Nigerians Trudge Through Economic Hardship As FG Raises Petrol, Electricity Tariff 

By Our Correspondents

Nigerians are now obviously walking slowly and with heavy steps, typically because of exhaustion and harsh conditions not only inflicted by COVID-19 but insensitive policies of government.

In quick succession of applied hardship, the federal government has ordered inflation of electricity Tariff beginning from September 1, 2020 and immediately followed by jump in pump price of petrol.
Not minding citizens peregrinations, Government on Wednesday announced increment in the price of product saying it will now be sold for N151.56 per litre.

This was contained in a statement issued by the Pipelines and Product Marketing Company (PPMC), a subsidiary of the Nigerian National Petroleum Corporation (NNPC).

A statement signed by D.O Abalaka, of PPMC said the new price takes effect from Wednesday September 2.

It stated “Please be informed that a new product price adjustment has been effected on our payment platform.

“To this end, the price of Premium Motor Spirit (PMS) is now one hundred and fifty-one naira, fifty-six kobo (N151.56k) per litre.

“This takes effect from September 2, 2020.”

But the recent price change has drawn various reactions from the downstream stakeholders in the oil and gas sector.

Although, the agency insists that the monthly guiding prices would still allow reasonable returns to operators, many of the stakeholder operators like Independent Petroleum Marketers Association of Nigeria (IPMAN), Major Oil Marketers Association of Nigeria (MOMAN), and the Petroleum Products Retail Outlets owners Association of Nigeria (PETROAN) complain of the effect of the price changes to their business.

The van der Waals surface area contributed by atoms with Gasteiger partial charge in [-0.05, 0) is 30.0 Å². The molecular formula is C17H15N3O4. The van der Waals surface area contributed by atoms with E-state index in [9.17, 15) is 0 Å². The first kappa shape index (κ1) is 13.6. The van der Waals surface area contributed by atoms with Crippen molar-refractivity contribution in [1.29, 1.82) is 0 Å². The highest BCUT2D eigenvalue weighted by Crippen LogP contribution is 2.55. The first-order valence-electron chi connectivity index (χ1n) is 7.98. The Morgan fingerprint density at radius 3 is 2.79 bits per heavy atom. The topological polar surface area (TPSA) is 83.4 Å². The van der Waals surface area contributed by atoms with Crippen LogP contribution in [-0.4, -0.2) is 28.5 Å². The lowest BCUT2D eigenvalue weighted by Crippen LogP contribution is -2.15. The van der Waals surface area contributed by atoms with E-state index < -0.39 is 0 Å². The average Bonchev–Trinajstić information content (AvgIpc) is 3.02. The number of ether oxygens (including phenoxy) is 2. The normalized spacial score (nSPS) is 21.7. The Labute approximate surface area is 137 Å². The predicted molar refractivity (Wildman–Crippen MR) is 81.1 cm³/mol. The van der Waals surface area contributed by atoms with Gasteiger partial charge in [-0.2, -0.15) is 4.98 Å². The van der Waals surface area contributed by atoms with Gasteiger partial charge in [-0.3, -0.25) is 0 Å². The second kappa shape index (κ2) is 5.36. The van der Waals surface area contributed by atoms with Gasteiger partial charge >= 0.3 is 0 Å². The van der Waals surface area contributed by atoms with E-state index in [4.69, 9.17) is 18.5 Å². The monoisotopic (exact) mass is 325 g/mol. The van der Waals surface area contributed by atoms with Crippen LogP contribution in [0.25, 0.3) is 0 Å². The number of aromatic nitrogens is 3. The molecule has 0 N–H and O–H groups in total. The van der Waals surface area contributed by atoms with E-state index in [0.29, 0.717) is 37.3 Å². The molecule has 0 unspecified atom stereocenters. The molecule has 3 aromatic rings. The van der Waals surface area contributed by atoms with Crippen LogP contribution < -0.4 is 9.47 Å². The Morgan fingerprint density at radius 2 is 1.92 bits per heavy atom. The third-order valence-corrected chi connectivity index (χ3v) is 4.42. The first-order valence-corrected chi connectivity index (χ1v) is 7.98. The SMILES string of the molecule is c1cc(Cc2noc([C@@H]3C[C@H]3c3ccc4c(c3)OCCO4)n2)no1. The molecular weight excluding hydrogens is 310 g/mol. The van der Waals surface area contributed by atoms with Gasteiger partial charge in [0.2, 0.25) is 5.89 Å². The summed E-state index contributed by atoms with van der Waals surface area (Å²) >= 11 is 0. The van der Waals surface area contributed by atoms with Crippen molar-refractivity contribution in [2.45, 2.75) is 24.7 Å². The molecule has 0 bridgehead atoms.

PETROAN President, Dr Billy Gillis-Harry, while speaking on the new development said his members have already been notified of the new change by Depot operators.

He said, the Depot owners are now selling at N151 per litre and by implication for any marketer to cover overheads and other expenses implementation of this new prce regime will see Nigerians buying petrol at between N161 and N161. 50 a litre.

“In the past when there was no cap, we add just N2 on a liter but today for us to survive we are looking at adding N10 on a liter.

The issue here is that there is no competition and we all rely on the Nigerian National Petroleum Corporation,  NNPC for product. Even when we decide to import we cannot access forex” Gillis- Harry said.

Gillid-Harry who is also President, Bilview Energy Limited, insists that only a round-table, stakeholders’ engagement between the various downstream group operators, the leadership of PPPRA, NNPC, the Department of Petroleum Resources (DPR), and the ministry of petroleum resources, will solve the problem.

On his part, national president of the Independent Petroleum Marketers Association on Nigeria, IPMAN,  elder Chinedu Okoronkwo initially claimed that his Association is yet to receive the memo, but actual selling price cannot be determined until they begin to load based on the new price regime.

But unconfirmed report said that most depots have detained trucks that had loaded on old price.

On his part  Chairman of the Major Oil Marketers Association of Nigeria, Mr Adetunji Oyebanji, recommended that petrol should be closer to N155 per litre.

Oyebanji, who is the managing director/chief executive officer of 11Plc (formerly Mobil Oil Nigeria Plc), said this on Tuesday on CNBC Africa.

Petrol price was increased by marketers to between N148 and N150/litre in August, as the Petroleum Products Pricing Regulatory Agency remained silent as regards the guiding retail price for the month.